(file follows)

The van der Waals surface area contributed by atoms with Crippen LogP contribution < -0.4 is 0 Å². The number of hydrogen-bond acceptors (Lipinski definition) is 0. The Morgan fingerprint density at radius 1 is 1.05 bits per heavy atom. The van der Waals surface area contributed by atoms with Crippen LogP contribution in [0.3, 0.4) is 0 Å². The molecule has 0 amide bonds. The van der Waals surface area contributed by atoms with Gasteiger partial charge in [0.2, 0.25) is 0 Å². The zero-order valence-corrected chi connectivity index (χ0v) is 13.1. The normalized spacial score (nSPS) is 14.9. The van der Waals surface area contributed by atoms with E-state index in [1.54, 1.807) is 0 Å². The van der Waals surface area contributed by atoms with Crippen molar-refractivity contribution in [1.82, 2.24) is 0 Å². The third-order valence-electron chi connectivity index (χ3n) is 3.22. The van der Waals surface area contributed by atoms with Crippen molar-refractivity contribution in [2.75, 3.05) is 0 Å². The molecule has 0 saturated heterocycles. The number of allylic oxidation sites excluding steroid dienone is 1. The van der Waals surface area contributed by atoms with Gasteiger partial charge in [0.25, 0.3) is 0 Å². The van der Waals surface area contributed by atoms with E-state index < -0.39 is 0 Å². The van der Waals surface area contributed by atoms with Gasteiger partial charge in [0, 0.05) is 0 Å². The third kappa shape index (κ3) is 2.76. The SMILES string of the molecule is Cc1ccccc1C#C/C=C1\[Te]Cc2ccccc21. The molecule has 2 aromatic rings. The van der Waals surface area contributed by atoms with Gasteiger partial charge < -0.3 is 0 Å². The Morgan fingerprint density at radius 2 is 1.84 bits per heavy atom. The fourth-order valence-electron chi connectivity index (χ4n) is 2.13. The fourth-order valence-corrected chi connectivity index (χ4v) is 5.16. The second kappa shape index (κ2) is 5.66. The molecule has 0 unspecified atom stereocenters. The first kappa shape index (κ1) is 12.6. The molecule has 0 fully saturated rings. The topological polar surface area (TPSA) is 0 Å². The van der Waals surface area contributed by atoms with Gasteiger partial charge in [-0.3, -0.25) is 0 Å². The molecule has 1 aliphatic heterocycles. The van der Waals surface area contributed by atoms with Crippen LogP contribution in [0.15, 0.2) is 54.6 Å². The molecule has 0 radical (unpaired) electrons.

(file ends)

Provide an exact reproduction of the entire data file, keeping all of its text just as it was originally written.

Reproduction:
The van der Waals surface area contributed by atoms with Crippen LogP contribution < -0.4 is 0 Å². The number of hydrogen-bond acceptors (Lipinski definition) is 0. The Morgan fingerprint density at radius 1 is 1.05 bits per heavy atom. The van der Waals surface area contributed by atoms with Crippen LogP contribution in [0.3, 0.4) is 0 Å². The molecule has 0 amide bonds. The van der Waals surface area contributed by atoms with Gasteiger partial charge in [0.2, 0.25) is 0 Å². The zero-order valence-corrected chi connectivity index (χ0v) is 13.1. The normalized spacial score (nSPS) is 14.9. The van der Waals surface area contributed by atoms with E-state index in [1.54, 1.807) is 0 Å². The van der Waals surface area contributed by atoms with Crippen molar-refractivity contribution in [1.82, 2.24) is 0 Å². The third-order valence-electron chi connectivity index (χ3n) is 3.22. The van der Waals surface area contributed by atoms with Crippen molar-refractivity contribution in [2.75, 3.05) is 0 Å². The molecule has 0 saturated heterocycles. The number of allylic oxidation sites excluding steroid dienone is 1. The van der Waals surface area contributed by atoms with Gasteiger partial charge in [0.25, 0.3) is 0 Å². The van der Waals surface area contributed by atoms with E-state index < -0.39 is 0 Å². The van der Waals surface area contributed by atoms with Gasteiger partial charge in [0, 0.05) is 0 Å². The third kappa shape index (κ3) is 2.76. The SMILES string of the molecule is Cc1ccccc1C#C/C=C1\[Te]Cc2ccccc21. The molecule has 2 aromatic rings. The van der Waals surface area contributed by atoms with Gasteiger partial charge < -0.3 is 0 Å². The Morgan fingerprint density at radius 2 is 1.84 bits per heavy atom. The fourth-order valence-electron chi connectivity index (χ4n) is 2.13. The fourth-order valence-corrected chi connectivity index (χ4v) is 5.16. The second kappa shape index (κ2) is 5.66. The molecule has 0 unspecified atom stereocenters. The first kappa shape index (κ1) is 12.6. The molecule has 0 fully saturated rings. The topological polar surface area (TPSA) is 0 Å². The van der Waals surface area contributed by atoms with Gasteiger partial charge in [-0.3, -0.25) is 0 Å². The molecule has 1 aliphatic heterocycles. The van der Waals surface area contributed by atoms with Crippen LogP contribution in [0.15, 0.2) is 54.6 Å². The molecule has 0 radical (unpaired) electrons.